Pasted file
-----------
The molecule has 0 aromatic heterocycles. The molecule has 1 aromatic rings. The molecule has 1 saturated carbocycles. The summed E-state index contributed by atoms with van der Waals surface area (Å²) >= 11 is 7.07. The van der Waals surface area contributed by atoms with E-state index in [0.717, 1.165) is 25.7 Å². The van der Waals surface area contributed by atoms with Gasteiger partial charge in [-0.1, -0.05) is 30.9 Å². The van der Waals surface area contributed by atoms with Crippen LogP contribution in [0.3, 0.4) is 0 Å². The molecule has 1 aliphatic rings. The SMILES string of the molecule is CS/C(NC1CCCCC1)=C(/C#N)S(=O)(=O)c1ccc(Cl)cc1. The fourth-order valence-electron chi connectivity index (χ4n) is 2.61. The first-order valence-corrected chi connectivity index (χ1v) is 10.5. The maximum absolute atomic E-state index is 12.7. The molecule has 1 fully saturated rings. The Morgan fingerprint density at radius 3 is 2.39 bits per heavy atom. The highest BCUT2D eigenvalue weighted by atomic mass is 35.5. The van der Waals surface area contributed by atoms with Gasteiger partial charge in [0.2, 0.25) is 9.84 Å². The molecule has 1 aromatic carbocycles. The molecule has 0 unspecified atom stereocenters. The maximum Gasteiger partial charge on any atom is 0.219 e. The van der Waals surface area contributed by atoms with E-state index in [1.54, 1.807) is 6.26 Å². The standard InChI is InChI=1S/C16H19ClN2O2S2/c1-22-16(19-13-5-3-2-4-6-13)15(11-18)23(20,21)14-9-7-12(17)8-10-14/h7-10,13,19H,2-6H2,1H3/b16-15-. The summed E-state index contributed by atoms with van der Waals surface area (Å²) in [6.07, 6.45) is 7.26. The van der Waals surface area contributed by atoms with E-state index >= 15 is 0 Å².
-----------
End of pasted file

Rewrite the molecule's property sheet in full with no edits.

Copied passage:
The molecule has 0 aromatic heterocycles. The molecule has 1 aromatic rings. The molecule has 1 saturated carbocycles. The summed E-state index contributed by atoms with van der Waals surface area (Å²) >= 11 is 7.07. The van der Waals surface area contributed by atoms with E-state index in [0.717, 1.165) is 25.7 Å². The van der Waals surface area contributed by atoms with Gasteiger partial charge in [-0.1, -0.05) is 30.9 Å². The van der Waals surface area contributed by atoms with Crippen LogP contribution in [0.3, 0.4) is 0 Å². The molecule has 1 aliphatic rings. The SMILES string of the molecule is CS/C(NC1CCCCC1)=C(/C#N)S(=O)(=O)c1ccc(Cl)cc1. The fourth-order valence-electron chi connectivity index (χ4n) is 2.61. The first-order valence-corrected chi connectivity index (χ1v) is 10.5. The maximum absolute atomic E-state index is 12.7. The molecule has 1 fully saturated rings. The Morgan fingerprint density at radius 3 is 2.39 bits per heavy atom. The highest BCUT2D eigenvalue weighted by atomic mass is 35.5. The van der Waals surface area contributed by atoms with Gasteiger partial charge in [0.2, 0.25) is 9.84 Å². The molecule has 1 aromatic carbocycles. The molecule has 0 unspecified atom stereocenters. The maximum Gasteiger partial charge on any atom is 0.219 e. The van der Waals surface area contributed by atoms with E-state index in [1.54, 1.807) is 6.26 Å². The standard InChI is InChI=1S/C16H19ClN2O2S2/c1-22-16(19-13-5-3-2-4-6-13)15(11-18)23(20,21)14-9-7-12(17)8-10-14/h7-10,13,19H,2-6H2,1H3/b16-15-. The summed E-state index contributed by atoms with van der Waals surface area (Å²) in [6.07, 6.45) is 7.26. The van der Waals surface area contributed by atoms with E-state index >= 15 is 0 Å².